President Yoweri Museveni has called upon reputable private educators to consider starting up private technical schools aimed at skilling Ugandans with oil skills in order to be employed in the national and global oil sectors.
The President made the remarks at the Skill and Local Content Forum that took place at the Kampala Sheraton Hotel.
He observed that venture would be better than allowing oil companies to start up training schools and later deduct money from Uganda’s oil. He also noted that this would be a lucrative business to the owners since some parents and government would pay for students enrolled in those private technical skilling schools.
“There is a sizable group of people that did science courses. We foresaw this and started an oil training school in Kigumba. The graduates do not have jobs yet but we are not panicking. We welcome oil and gas but we are not intoxicated by it. Uganda will grow and become a modern country with or without it,” he said.
The President also emphasized the need for those trained in oil and gas to be certified because the industry is such a highly challenging area that requires one to be highly skilled and knowledgeable.
“You cannot use Katwe welders. The fear is that they will do sub-standard work yet working in oil pipes and machines can be dangerous because they are a ticking bomb. That is why there is need for certified people,” he said.
He assured Ugandans that there is no need to worry and panic about the rate at which the oil and gas industry is moving in Uganda adding that the most important thing is the development of the human resource.
“Oil is just an appetizer. The real business is transforming the economy using the four sectors of modernized agriculture, industrialization, ICT and Public Service,” he remarked.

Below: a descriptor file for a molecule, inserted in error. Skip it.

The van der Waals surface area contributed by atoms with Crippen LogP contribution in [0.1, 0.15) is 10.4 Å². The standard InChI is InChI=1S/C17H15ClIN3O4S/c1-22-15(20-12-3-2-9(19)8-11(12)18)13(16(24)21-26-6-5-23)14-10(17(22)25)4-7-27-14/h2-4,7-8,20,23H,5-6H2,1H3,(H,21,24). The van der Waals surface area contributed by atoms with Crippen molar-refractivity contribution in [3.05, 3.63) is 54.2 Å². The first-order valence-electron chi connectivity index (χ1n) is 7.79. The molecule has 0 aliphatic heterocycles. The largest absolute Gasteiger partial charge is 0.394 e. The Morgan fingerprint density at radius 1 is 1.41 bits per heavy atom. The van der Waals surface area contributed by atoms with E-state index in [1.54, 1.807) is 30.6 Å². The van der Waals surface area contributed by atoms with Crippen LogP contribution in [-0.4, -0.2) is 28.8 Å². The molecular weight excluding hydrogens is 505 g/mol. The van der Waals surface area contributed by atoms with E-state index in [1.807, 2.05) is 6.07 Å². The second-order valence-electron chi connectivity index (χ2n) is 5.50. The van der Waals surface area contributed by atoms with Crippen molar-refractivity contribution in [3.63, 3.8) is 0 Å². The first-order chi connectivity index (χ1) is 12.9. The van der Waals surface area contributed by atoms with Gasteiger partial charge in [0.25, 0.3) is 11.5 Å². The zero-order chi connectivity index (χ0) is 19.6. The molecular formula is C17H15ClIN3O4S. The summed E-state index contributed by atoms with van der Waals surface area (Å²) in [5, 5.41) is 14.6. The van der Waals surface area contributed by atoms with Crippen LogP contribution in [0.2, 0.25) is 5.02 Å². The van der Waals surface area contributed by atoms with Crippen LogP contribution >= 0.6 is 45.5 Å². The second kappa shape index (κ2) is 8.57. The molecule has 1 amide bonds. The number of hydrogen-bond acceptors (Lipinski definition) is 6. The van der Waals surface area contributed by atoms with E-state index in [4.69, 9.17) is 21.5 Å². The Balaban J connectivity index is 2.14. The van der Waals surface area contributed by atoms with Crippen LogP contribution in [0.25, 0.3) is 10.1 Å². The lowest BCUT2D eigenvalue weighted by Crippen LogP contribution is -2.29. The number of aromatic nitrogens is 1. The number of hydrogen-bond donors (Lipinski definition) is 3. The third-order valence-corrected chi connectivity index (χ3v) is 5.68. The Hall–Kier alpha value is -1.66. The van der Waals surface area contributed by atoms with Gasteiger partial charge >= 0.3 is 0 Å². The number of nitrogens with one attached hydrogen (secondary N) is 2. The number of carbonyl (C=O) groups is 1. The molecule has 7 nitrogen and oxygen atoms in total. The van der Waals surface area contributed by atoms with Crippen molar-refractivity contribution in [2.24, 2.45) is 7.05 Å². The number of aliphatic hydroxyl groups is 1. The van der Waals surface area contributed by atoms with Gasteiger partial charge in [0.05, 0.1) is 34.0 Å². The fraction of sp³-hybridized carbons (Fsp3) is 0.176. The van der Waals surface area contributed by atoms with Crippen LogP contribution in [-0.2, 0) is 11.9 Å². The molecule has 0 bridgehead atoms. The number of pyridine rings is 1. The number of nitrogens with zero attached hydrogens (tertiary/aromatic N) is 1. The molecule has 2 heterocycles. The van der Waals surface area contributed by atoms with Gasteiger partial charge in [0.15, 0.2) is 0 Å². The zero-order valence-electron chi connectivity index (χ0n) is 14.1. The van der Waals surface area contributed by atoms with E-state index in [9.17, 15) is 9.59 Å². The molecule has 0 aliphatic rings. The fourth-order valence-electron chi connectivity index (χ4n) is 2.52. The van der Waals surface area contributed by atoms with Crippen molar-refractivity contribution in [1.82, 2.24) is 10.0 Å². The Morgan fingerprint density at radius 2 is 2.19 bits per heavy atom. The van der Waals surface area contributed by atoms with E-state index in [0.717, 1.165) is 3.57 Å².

He reiterated that the national content policy should not be unreasonable to refrain oil companies from starting to produce oil before they skill Ugandans.
“We are donating a lot of money through road construction but that cannot stop us from constructing roads. Roads done by us or others can bring more businesses in the country,” he said.
The Minister for Energy and Minerals, Hon. Irene Muloni informed the forum that at least 167,000 jobs at the peak of gas and construction activities are expected, with 15% for professionals, 60% for technicians and for 25% labourers. She added that the national content policy, which roots for national participation, is already before Parliament and will be discussed to see how to benefit the people of Uganda.
The Minister also revealed that her Ministry is going to work hand in hand with the Ministry of Education and Sports to see that the programmes and strategies are taken towards the improvement of the lives of the people using the industry.
The Chairperson of the Uganda Chamber of Petroleum and Mines, Mr. Elly Karuhanga, called on government to provide a pool of skilled people since the oil companies will not only work with trained people. He added that US$150 million has already been dedicated to vocational skilling alone and that the country needs 40,000 youths trained immediately in the oil sector.
He added that all stakeholders that include the private sector, government, training institutions and development partners are determined to meet the challenge of skilling Ugandans in the oil sector.
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